There’s something about the air in and around Mumbai – not always the healthiest at times – that produces batsmen of the highest class. Prithvi Shaw is the latest of them.
Followers of the game outside Mumbai first came across the name when he was just 14. Playing for Rizvi Springfield in the Harris Shield schools’ tournament, he scored 546 against St Francis D’Assisi. Once upon a time, that would make him the ‘next Sunil Gavaskar’. In 2013, when he hit that 546, Shaw became the ‘next Sachin Tendulkar’.
A performance like that does earmark one for the future, for great things, and it was no different for Shaw. There was the usual period of transition up from schools’ level, but they did come on cue, which doesn’t always happen for teenaged prodigies.
In the 2017-18 season came the first-class debut, in India’s premier days’ competition, the Ranji Trophy – that too in the semi-final, against heavyweights Tamil Nadu. Shaw marked the occasion with a second-innings 120. His runs, scored in 175 balls in over four-and-a-half hours, helped his team to a six-wicket win. He had it, clearly.
Since then, it has been one step at a time, Shaw making sure he didn’t falter, on his way to a first-class average of 56.72. In List A and T20 cricket, he averages 34.26 and 27.22 respectively.
When Rahul Dravid put together the team for the 2018 Under-19 World Cup, Shaw had to be the captain, and then the winning captain. Not to forget the remarkable IPL debut for Delhi Daredevils in 2018; he was overshadowed by Rishabh Pant and Shreyas Iyer, but held his own, showing off an array of big hits along the way.
The Test call-up, for someone with just 14 first-class games under his belt and a high score of 188, might have come a bit too early, critics will say, but it’s up for debate: Should someone like Shaw, most certainly destined for the highest level, be made to wait, or should he be thrown in at the deep end? He most likely won’t get into the XI for the fourth Test against England, with Shikhar Dhawan and KL Rahul, the opening batsmen, having done well enough at Trent Bridge. But he will gain from the experience of sharing the dressing room with the best in the country.
The thing that strikes you most about Shaw, still only 18-and-some, is his calm. You’d expect a teenager to be more restless, less measured.
But Shaw has seen the hard life, the non-privileged side of things, when rather young. As is now common knowledge in Indian cricketing circles, it was Shaw’s father who got him interested in the game. As the boy showed a bit of skill, it became a routine of waking up at 4.30am, getting on a train an hour or so later from his home in Virar, around two hours from the centre of town, playing by 8am, getting to school, and coming back late in the evening, again on the train.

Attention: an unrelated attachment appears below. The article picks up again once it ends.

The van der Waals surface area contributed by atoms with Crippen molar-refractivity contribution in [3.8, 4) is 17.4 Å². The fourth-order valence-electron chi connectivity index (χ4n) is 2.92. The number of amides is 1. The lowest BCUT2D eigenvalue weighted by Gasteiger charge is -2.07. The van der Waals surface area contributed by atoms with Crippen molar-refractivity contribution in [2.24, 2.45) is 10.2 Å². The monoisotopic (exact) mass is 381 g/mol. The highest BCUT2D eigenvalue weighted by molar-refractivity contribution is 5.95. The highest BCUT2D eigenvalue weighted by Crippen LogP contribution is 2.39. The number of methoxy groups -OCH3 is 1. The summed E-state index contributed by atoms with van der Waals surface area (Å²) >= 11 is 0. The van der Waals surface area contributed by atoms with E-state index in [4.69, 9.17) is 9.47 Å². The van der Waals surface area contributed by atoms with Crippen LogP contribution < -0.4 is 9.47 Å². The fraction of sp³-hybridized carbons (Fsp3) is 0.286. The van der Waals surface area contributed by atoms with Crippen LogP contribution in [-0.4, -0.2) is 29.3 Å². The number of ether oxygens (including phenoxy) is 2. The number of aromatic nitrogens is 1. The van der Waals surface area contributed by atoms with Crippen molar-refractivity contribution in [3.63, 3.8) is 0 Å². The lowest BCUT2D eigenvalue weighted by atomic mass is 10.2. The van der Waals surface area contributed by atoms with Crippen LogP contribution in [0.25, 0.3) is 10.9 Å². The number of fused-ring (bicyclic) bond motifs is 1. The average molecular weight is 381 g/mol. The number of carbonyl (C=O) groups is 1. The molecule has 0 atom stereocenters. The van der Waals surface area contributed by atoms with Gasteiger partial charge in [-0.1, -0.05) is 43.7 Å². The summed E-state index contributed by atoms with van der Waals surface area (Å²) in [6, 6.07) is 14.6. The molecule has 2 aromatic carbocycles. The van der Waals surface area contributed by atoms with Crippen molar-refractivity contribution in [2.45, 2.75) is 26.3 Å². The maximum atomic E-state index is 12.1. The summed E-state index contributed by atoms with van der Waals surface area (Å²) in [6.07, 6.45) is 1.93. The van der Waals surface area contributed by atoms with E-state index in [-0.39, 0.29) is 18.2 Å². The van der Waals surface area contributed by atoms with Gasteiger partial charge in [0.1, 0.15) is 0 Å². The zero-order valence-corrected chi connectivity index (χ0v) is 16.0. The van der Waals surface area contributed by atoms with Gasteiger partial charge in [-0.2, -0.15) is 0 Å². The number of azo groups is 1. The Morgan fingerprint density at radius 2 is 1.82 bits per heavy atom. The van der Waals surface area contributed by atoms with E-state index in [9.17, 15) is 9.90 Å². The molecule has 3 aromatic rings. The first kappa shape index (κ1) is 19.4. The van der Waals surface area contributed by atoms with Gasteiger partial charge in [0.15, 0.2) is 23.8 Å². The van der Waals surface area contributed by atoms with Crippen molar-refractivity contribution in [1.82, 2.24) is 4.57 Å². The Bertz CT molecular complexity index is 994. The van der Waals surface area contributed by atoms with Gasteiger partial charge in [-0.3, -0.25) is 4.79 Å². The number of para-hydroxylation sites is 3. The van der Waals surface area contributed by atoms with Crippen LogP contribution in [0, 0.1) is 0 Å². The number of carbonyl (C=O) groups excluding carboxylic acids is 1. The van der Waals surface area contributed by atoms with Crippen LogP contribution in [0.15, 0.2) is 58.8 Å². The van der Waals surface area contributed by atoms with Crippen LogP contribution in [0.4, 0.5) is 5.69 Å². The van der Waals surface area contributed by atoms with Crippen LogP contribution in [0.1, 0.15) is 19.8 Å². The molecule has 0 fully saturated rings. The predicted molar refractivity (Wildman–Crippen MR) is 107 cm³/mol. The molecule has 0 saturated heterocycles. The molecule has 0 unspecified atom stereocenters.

Not easy. Of course, Shaw isn’t the only youngster in the city to go through that. For years, youngsters in Mumbai have made the same, or similar, journeys with stars in their eyes. Not all of them have made it big. Very few have, in fact. Now, it seems, it’s Shaw’s turn.
“I’m not in a hurry,” he says. His talk is peppered with words like ‘patience’, and ‘maturity’. I have to, he says often, whether it’s to do with a technical aspect of his game, or training, or staying for longer in the middle. For someone so prodigiously talented, who has had things happen for him so quickly in a young life and career, you’d expect more ambition. The desire to get more quickly. He definitely has the ambition, but he’s willing to wait for it, and that’s a remarkable trait.
The original comparisons with Gavaskar and Tendulkar might also have had to do with his build – ‘vertically challenged’, as Gavaskar likes to joke about himself. Like the legends, Shaw too is small and compact. And like them, he too is a delight to watch. His bat comes down straight beautifully, with good speed, and he can hit the ball to all parts of the ground, in the air and along the turf. Style – yes, he has that too.
“My strength is to play aggressively, I love playing attacking shots,” he says. And that’s not only reserved for the IPL or limited-overs cricket. He has found a way to make it work for him in longer-format cricket too, as the South Africa and West Indies ‘A’ cricketers found out recently.
In an interview with Mumbai Mirror recently, Gavaskar said of Shaw, “I think he should be on the selection committee’s radar. He could be on the flight to Australia.” It’s happened sooner than that, as have most things for Shaw so far.
Virat Kohli led India to Under-19 World Cup glory in 2008 and was picked in the Indian team the same year. He made his debut that year too. Shaw was India’s captain when they won the Under-19 World Cup in 2018 and has now been selected in the Indian Test team for the last two games in England. Maybe he won’t make his debut straightaway, but it won’t be long, that’s pretty certain. Perhaps by the end of 2018 itself.